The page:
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Teens, Weight and Self Esteem

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How we look, commonly referred to as our “beauty,” is central to how we view ourselves. Although being “attractive” is important for both males and females, for girls, beauty is also tied up with weight and body shape. Unfortunately, during junior high or middle school (and sometimes even earlier), the female body undergoes many changes, as do their emotions.

Dissatisfaction and sadness about one’s body often becomes a major focus of a young girl’s life. This may come at a time when their coping skills may not be fully developed. Add to this the pressures of becoming a teen, the need for peer acceptance, additional educational pressures, and a changing family life, the possibility of developing an eating disorder becomes fairly high.

Magazines, television shows, movies, and even family values add more stress to the belief that, as a girl, her main value as a person is based upon being skinnier, not having hips, or having a smaller waist. As a
parent, it is important to read teen magazines, watch the shows your kids watch on TV and listen to not only what they say about food, dieting, and their bodies, but what you say as well. Even better, listen to how other moms talk about their bodies and what they say about their children’s bodies.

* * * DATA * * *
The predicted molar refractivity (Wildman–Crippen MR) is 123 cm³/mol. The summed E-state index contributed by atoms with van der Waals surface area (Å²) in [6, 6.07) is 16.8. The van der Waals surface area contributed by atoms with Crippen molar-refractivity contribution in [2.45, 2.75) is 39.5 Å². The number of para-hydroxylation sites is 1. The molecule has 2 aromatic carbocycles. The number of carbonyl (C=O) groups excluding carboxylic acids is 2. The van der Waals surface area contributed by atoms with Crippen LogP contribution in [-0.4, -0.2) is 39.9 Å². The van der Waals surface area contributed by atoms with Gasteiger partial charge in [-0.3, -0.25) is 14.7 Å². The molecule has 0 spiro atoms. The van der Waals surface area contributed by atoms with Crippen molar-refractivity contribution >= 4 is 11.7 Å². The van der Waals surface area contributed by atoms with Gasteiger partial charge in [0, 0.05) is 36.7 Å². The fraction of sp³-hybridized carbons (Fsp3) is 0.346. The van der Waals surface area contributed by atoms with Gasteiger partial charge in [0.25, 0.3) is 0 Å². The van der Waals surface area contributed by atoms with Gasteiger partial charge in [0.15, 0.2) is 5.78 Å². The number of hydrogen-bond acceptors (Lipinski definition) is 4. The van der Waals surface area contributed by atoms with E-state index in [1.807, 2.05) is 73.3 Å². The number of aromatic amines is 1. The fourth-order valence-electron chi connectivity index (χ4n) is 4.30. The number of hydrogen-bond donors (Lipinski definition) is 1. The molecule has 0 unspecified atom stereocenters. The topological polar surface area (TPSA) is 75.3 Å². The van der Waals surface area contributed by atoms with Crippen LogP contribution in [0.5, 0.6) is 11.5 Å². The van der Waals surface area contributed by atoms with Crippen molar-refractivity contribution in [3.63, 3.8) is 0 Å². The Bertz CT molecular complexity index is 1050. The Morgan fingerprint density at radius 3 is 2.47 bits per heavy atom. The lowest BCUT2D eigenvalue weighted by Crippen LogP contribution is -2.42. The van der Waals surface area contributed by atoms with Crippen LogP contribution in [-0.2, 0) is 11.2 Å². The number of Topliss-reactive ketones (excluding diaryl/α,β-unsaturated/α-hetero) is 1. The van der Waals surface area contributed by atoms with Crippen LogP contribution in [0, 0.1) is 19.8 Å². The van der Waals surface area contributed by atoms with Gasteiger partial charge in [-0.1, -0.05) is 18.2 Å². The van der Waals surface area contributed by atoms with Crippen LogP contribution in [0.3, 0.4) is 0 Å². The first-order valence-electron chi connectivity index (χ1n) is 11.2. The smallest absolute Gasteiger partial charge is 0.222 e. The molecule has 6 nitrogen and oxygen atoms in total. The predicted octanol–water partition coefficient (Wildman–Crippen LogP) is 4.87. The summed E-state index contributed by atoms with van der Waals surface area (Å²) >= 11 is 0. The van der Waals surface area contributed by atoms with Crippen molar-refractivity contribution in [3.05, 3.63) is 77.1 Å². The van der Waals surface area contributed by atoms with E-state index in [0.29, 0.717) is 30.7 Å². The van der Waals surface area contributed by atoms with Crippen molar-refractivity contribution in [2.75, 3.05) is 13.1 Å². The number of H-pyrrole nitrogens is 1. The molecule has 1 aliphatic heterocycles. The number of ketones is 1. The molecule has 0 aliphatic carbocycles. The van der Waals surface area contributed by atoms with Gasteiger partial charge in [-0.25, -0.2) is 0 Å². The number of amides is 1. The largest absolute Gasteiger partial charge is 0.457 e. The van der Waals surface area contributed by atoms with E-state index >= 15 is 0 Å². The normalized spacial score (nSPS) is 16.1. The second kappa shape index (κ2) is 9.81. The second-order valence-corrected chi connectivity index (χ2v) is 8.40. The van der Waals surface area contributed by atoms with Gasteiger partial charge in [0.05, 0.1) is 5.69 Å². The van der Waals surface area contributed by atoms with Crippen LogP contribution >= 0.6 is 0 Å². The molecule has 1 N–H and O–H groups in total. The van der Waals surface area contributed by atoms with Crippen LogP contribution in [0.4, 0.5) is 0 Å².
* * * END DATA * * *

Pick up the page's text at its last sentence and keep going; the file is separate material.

What Parents Can Do for Their Teens:

  • Provide an environment for them to talk
  • Help them to problem solve
  • Help them to develop coping skills
  • Talk with them about their physical changes
  • Remind them that they will experience physical changes possibly until they are 18 or 20
  • Encourage physical activity
  • Take them to a Registered Dietitian who can teach them (and you) how to make better food choices
  • Comment on their other qualities, such as creativity, study habits, interactions with others, and
    skills and interests that they might have
  • Read books on girls’ social and emotional development

Warning signs that require medical and/or psychological intervention:

  • Your child’s weight is too high or too low
  • Erratic, but persistent abnormal eating behavior such as overeating/bingeing, skipping meals
  • Self-denigration about their eating behavior
  • Excessive exercising

 



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About the Author

Susan is a Licensed Psychologist and a Registered Dietitian/Nutritionist. She combines her education and training in Medicine, Nutrition and Psychotherapy to provide a comprehensive approach to helping people who have issues with food, and physical and psychological illnesses. She offers individual and group counseling as well as programs and workshops. She practices in Beverly Hills, California.


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